Sorry. If you were waiting for the “year of mobile,” it came and went (sometime around February, we reckon). Onto the next bright shiny object, which just so happens to be born from that last bright shiny object. I know I have said this before, but it is true that Augmented Reality is to 2012-2013 what QR codes were to 2010. Expect to be bemused by the sheer number of bad executions that will rain down upon us as everyone tries to get a piece of the AR dazzle before the dazzle wears thin.
According to ABI Research, the first generation of AR weirdness is starting to give way to a more productive stage where apps will focus on enhancing the experiences of print media, mobile shopping and education. One imagines that as we start seeing a more concerted effort in specific verticals, then learnings will become apparent and some more purposeful use of AR will emerge for the specific categories.
But ABI Senior Analyst Aapo Markkanen argues that these next-generation apps aren’t really the future of AR. He believes it will be something closer to the eyewear-based model we see prototyped in Google’s Project Glass. Here, the eyewear gives the user a heads-up display of the real world. Geolocation and image recognition might combine to help index the physical world and deliver pop-up data attached to objects and scenes.
I gather Markkanen really considers mobile phones to be the interim technology when it comes to AR. But the future is not technically ready, he says in the brief. “The issue here is that for any eyewear to enable appealing use cases, it needs to have lenses that are large, light and aesthetic,” he says. Add to that the need for persistent connectivity and day-long battery life. “It’s a circle whose squaring will take longer than five years,” he concludes.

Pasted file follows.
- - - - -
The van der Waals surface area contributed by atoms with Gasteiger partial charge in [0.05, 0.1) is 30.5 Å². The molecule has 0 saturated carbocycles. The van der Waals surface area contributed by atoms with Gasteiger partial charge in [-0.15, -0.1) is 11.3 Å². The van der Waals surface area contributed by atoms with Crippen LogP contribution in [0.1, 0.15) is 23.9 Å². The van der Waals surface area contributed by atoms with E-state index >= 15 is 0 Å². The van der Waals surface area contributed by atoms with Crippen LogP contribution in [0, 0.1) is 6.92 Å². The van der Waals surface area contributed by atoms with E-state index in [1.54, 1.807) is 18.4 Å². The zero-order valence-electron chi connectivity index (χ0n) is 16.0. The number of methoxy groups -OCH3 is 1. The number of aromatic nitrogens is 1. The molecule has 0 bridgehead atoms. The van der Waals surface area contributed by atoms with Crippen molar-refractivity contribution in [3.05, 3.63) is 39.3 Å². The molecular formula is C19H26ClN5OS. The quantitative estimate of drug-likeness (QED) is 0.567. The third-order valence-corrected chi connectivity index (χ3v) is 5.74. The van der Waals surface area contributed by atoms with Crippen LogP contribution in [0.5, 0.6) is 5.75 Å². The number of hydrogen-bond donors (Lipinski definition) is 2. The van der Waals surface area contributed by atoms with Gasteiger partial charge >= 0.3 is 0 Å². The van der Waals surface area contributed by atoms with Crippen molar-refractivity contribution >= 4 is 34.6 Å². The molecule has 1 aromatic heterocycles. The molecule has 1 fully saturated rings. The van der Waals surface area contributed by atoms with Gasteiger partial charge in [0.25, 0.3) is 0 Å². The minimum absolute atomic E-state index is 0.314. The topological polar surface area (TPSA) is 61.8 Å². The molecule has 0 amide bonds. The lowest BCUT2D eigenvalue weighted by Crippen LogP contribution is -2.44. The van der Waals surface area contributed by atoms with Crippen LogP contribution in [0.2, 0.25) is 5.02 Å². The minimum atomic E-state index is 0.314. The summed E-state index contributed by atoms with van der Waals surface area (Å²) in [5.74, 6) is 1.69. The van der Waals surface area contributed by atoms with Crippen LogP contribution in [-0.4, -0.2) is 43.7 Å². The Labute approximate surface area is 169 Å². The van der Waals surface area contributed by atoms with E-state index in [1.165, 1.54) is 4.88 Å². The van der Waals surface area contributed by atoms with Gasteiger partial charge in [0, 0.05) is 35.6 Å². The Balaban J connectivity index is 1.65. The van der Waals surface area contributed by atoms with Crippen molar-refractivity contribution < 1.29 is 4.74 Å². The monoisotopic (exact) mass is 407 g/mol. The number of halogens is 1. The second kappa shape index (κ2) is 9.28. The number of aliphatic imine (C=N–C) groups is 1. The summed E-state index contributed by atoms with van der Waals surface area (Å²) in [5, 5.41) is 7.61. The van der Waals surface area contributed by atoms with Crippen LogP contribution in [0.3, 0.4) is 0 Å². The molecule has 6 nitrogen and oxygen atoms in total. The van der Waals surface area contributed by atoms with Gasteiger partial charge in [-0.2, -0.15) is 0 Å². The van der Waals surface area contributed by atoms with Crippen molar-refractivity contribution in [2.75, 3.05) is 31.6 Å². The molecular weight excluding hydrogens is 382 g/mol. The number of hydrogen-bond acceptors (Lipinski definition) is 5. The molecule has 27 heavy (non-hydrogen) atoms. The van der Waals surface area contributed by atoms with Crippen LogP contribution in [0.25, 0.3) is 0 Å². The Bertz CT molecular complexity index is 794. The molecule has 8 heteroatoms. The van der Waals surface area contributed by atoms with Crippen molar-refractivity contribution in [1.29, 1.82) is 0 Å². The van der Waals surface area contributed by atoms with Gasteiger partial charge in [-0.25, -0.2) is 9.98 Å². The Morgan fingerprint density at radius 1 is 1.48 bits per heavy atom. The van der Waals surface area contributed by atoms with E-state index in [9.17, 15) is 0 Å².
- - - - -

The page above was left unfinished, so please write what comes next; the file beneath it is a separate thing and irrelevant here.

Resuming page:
But the enticement of connected eyewear also adds to speculation that the mobile phone itself is an interim communications technology. If connected eyewear becomes essentially a real-world search device, then it joins the tablet as the other post-mobile phone device capable of consolidating phone chores with other more liberated and richer interactive media habits that work better off of a phone.
Perhaps in the next five or ten years we will come to see the cell phone as just the first step toward genuine mobility. Its initial, core function dictated the mobile device’s form as a portable phone. But as we embrace a broader range of connected functions like real-world searching and always-on interactive media, the call function could easily subordinate to these other uses.
You’ll show your grandkids your first Razr some day and they will ask, “It only did ‘talk?’” Yes, junior, it was a walking talkie.